Amazon Acknowledges Counterfeit Problem in Recent Annual Report - Fordham Intellectual Property, Media & Entertainment Law Journal
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Amazon Acknowledges Counterfeit Problem in Recent Annual Report

Amazon Acknowledges Counterfeit Problem in Recent Annual Report

A few years ago, I purchased a Kate Spade iPhone case on Amazon.com (“Amazon”). When my case arrived in the mail, I immediately knew it was counterfeit. The navy blue was not as vibrant as the ones I had seen on similar models at my local Best Buy, nor were the gold lines etched on the perimeter of the case as sharply defined. Disappointed, I returned my purchase and drove to the nearest electronics store.

For years now, Amazon has had a problem with counterfeit goods and has been unsuccessful in addressing the issue. Companies such as Daimler AG, Williams-Sonoma, and Apple have publicly raised concerns over Amazon’s unwillingness to reduce or eliminate counterfeit goods frequently sold on their site.1 For example, in 2016, “Daimler AG, the parent company of Mercedes-Benz, filed a lawsuit against Amazon in U.S. District Court in Washington State, arguing that Amazon ‘has gained profits’ by selling wheels that violated Daimler’s patents.”2 Daimler claimed that because consumers are more apt to trust items listed as “shipped from and sold by Amazon.com,” Amazon should be more diligent when detecting and deterring the infringement of patents.3 Similarly, in 2017, Oliver Reichert, the chief executive officer of Birkenstock, a shoe manufacturer headquartered in Germany, accused Amazon of “modern-day piracy” for allowing the site to sell counterfeit versions of his company’s shoes.4 Shortly after, Birkenstock pulled its footwear from the site.5

While Amazon has made efforts to combat the sale of counterfeit goods—such as requiring merchants to provide either proof of purchase or documentation from the manufacturer or distributor that they are authorized sellers—Amazon still sells thousands of counterfeit items on its site.6 The Counterfeit Report (“TCR”), an advocacy group that detects counterfeited products of certain brands found roughly 58,000 fake goods on Amazon as of May 2016. According to TCR, “the total number of fakes on Amazon could be much higher than 58,000 since that accounts for only brands it represents.”7

Although lawsuits concerning the sale of counterfeit goods against the Seattle-based e-commerce platform have increased, courts have yet to rule against Amazon because the company acts as an intermediary between buyers and sellers.8 In 2010, the U.S. Court of Appeals for the Second Circuit found in Tiffany & Co v. eBay Inc.9 that eBay was not liable for the sale of counterfeit Tiffany & Co. jewelry on its site because eBay was not a direct seller.10 Like eBay, Amazon is not responsible for third-party counterfeits because its business model shields the company from liability.11 “Amazon takes care of the entire transaction between sellers and customers. It stores, ships and processes payments, but the only thing it doesn’t do is claim to be the owner—and that’s what keeps it from being held accountable.”12

Despite Amazon’s shield from liability, Amazon acknowledged for the first time, in its annual report filed with the U.S. Securities and Exchange Commission on February 1, 2019, that counterfeits pose a significant risk to the business.13 Specifically, Amazon provided that “the company’s online sales platforms face the risk of being found liable for fraudulent or unlawful activities of sellers on those platforms.”14 Amazon conceded in its report that it may be “unable to prevent sellers in our stores or through other stores from selling unlawful, counterfeit, pirated, or stolen goods, selling goods in an unlawful or unethical manner, violating the proprietary rights of others, or otherwise violating our policies.”15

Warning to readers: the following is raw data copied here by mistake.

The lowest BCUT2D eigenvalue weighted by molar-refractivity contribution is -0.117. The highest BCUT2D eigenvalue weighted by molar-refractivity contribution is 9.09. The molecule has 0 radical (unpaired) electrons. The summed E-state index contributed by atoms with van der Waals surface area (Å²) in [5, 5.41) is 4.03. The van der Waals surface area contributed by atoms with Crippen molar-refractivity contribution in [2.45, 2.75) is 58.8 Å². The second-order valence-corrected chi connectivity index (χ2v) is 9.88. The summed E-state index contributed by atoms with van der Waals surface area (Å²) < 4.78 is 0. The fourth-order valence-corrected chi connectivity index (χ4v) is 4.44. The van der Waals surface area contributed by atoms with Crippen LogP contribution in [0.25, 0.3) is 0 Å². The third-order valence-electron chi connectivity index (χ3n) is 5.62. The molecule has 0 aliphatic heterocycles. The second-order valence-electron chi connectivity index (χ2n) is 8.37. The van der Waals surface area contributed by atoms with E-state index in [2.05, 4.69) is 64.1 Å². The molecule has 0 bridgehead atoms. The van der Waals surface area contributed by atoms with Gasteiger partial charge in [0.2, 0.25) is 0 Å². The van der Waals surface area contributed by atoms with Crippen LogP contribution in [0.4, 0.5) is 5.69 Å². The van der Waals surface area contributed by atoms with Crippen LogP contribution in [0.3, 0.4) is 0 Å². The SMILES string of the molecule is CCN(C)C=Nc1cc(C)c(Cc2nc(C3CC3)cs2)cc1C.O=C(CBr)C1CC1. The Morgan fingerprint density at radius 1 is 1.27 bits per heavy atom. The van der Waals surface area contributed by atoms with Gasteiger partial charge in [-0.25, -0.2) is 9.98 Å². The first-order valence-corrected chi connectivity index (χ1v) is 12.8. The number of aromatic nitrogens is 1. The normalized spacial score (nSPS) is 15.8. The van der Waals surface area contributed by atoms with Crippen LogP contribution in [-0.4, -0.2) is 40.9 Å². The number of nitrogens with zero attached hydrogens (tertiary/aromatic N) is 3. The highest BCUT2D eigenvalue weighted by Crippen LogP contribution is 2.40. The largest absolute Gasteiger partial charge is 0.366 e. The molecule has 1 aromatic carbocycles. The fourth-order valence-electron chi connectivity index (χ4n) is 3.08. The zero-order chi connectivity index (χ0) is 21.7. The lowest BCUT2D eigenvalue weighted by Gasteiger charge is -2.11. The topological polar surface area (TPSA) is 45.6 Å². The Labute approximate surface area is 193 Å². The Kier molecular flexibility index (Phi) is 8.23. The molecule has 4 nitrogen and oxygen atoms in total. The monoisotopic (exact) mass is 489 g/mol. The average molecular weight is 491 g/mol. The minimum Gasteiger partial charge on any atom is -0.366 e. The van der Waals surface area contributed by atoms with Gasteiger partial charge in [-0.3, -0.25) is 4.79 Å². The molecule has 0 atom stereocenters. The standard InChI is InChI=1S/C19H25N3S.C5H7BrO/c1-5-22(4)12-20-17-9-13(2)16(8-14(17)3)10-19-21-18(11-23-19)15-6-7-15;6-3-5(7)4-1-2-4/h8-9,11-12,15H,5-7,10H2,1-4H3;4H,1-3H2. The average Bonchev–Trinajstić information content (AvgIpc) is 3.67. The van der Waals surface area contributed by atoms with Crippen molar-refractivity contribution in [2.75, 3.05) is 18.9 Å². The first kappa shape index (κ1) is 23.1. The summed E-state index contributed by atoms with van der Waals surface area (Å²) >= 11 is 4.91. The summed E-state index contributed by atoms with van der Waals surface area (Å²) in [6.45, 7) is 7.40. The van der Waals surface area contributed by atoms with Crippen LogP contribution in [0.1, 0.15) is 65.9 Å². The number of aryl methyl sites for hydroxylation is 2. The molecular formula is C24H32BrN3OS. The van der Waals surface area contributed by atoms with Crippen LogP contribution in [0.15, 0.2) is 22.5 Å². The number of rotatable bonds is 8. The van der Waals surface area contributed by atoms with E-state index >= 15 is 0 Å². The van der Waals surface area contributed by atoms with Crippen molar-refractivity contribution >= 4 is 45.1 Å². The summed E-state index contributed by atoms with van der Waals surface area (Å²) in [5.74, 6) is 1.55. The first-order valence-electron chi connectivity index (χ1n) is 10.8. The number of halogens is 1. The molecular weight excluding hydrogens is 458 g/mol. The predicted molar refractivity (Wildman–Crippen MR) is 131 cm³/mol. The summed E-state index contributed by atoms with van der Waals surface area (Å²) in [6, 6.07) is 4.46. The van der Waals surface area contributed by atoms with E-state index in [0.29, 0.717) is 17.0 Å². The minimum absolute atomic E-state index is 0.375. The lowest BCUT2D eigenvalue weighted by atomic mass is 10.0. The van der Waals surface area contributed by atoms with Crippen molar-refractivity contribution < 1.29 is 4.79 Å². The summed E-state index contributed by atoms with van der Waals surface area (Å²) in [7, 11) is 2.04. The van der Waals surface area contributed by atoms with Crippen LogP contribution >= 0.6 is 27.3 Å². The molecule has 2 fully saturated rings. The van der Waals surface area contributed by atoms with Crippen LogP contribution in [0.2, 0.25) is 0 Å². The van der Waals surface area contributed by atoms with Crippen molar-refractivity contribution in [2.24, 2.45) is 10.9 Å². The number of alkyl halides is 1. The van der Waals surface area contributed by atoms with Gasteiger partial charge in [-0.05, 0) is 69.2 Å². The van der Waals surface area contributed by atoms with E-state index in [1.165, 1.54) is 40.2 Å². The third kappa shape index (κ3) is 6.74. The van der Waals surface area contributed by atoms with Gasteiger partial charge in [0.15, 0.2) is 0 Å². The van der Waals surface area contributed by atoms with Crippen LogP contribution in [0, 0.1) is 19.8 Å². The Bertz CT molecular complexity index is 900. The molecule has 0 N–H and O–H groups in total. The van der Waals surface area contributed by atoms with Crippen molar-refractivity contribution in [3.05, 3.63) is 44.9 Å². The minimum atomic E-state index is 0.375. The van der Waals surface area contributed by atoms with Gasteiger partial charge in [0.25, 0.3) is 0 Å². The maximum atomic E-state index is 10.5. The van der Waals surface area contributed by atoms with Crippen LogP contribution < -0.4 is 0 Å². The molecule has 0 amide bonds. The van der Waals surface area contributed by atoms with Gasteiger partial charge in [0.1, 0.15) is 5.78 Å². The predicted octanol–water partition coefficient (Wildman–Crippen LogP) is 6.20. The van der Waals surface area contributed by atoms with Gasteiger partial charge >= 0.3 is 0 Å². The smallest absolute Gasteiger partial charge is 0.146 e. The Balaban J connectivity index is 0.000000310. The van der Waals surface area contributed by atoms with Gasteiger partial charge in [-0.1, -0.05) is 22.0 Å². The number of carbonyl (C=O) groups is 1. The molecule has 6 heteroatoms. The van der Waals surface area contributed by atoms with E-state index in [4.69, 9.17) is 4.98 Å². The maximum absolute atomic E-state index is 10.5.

According to CNBC, the acknowledgment of counterfeit goods in Amazon’s annual report “reflects Amazon’s increased concern over the counterfeit problem on its marketplace, as the words ‘counterfeit’ and ‘pirated’ were never mentioned in its annual filing before.”16


  1. Steve Brachmann, Amazon’s Counterfeit Problem is a Big One—for Shareholders, Brand Owners and Consumers Alike, IP WATCHDOG (Feb. 27, 2019), http://www.ipwatchdog.com/2019/02/27/amazons-counterfeit-problem-big-one-for-everyone/id=106710/. [https://perma.cc/UAD6-5HKW]

  2. Alana Semuels, Amazon May Have a Counterfeit Problem, THE ATLANTIC (Apr. 20, 2018), https://www.theatlantic.com/technology/archive/2018/04/amazon-may-have-a-counterfeit-problem/558482/. [https://perma.cc/4PFM-6RAU]

  3. Id.

  4. Id.

  5. Id.

  6. Edgar Alvarez, Amazon Needs To Get a Handle On its Counterfeit Problem, Engadget (May 31, 2018), https://www.engadget.com/2018/05/31/fulfilled-by-amazon-counterfeit-fake/. [https://perma.cc/H5HK-WK32]

  7. Id.

  8. Semuels, supra note 2.

  9. 600 F.3d 93 (2nd Cir. 2010).

  10. Alvarez, supra note 6.

  11. Id.

  12. Id.

  13. Brachmann, supra note 1.

  14. Id.

  15. Statton Hammock, Sales of Counterfeit Goods Linked to Other Crimes, MARKMONITOR BLOG (Mar. 5, 2019), MarkMonitor Blog (Mar. 5, 2019), https://www.markmonitor.com/mmblog/sales-of-counterfeit-goods-linked-to-other-crimes-1. [https://perma.cc/XR6P-3M4U]

  16. Eugene Kim, Amazon Added a First-Ever Warning About Counterfeit Products to its Earnings Report, CNBC, https://www.cnbc.com/2019/02/04/amazon-10k-warns-investors-about-counterfeit-problem-for-first-time.html. [https://perma.cc/95J3-CDKG]

Angelica Body-Lawson

Angelica Body-Lawson is a second-year J.D. candidate at Fordham University School of Law, and a staff member of the Intellectual Property, Media & Entertainment Law Journal. Angelica holds a B.A. in Business Administration from Boston University.